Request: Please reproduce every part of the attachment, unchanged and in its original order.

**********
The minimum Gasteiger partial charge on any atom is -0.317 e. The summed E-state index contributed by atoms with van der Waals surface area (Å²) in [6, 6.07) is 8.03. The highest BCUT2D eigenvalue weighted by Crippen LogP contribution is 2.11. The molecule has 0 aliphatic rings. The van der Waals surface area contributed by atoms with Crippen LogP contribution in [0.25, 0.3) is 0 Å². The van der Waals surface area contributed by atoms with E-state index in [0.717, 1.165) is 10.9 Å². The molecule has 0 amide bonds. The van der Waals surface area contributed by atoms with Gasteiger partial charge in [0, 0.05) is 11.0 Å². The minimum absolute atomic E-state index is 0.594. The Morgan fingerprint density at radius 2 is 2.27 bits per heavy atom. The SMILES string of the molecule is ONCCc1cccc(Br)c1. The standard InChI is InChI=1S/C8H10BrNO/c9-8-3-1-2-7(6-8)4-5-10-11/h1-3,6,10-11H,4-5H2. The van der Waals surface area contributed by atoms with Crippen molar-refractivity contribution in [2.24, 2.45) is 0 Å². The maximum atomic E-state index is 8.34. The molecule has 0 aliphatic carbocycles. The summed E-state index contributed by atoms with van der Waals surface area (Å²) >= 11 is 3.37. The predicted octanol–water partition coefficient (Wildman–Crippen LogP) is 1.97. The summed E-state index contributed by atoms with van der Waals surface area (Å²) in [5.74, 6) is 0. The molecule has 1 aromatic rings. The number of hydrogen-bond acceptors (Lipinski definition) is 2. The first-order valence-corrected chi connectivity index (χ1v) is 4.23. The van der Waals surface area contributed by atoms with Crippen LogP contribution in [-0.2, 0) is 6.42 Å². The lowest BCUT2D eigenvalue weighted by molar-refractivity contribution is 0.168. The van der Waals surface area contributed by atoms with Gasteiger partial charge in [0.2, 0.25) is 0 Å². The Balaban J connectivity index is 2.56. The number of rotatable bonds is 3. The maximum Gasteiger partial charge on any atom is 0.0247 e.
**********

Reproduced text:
The minimum Gasteiger partial charge on any atom is -0.317 e. The summed E-state index contributed by atoms with van der Waals surface area (Å²) in [6, 6.07) is 8.03. The highest BCUT2D eigenvalue weighted by Crippen LogP contribution is 2.11. The molecule has 0 aliphatic rings. The van der Waals surface area contributed by atoms with Crippen LogP contribution in [0.25, 0.3) is 0 Å². The van der Waals surface area contributed by atoms with E-state index in [0.717, 1.165) is 10.9 Å². The molecule has 0 amide bonds. The van der Waals surface area contributed by atoms with Gasteiger partial charge in [0, 0.05) is 11.0 Å². The minimum absolute atomic E-state index is 0.594. The Morgan fingerprint density at radius 2 is 2.27 bits per heavy atom. The SMILES string of the molecule is ONCCc1cccc(Br)c1. The standard InChI is InChI=1S/C8H10BrNO/c9-8-3-1-2-7(6-8)4-5-10-11/h1-3,6,10-11H,4-5H2. The van der Waals surface area contributed by atoms with Crippen molar-refractivity contribution in [2.24, 2.45) is 0 Å². The maximum atomic E-state index is 8.34. The molecule has 0 aliphatic carbocycles. The summed E-state index contributed by atoms with van der Waals surface area (Å²) >= 11 is 3.37. The predicted octanol–water partition coefficient (Wildman–Crippen LogP) is 1.97. The summed E-state index contributed by atoms with van der Waals surface area (Å²) in [5.74, 6) is 0. The molecule has 1 aromatic rings. The number of hydrogen-bond acceptors (Lipinski definition) is 2. The first-order valence-corrected chi connectivity index (χ1v) is 4.23. The van der Waals surface area contributed by atoms with Crippen LogP contribution in [-0.2, 0) is 6.42 Å². The lowest BCUT2D eigenvalue weighted by molar-refractivity contribution is 0.168. The van der Waals surface area contributed by atoms with Gasteiger partial charge in [0.2, 0.25) is 0 Å². The Balaban J connectivity index is 2.56. The number of rotatable bonds is 3. The maximum Gasteiger partial charge on any atom is 0.0247 e.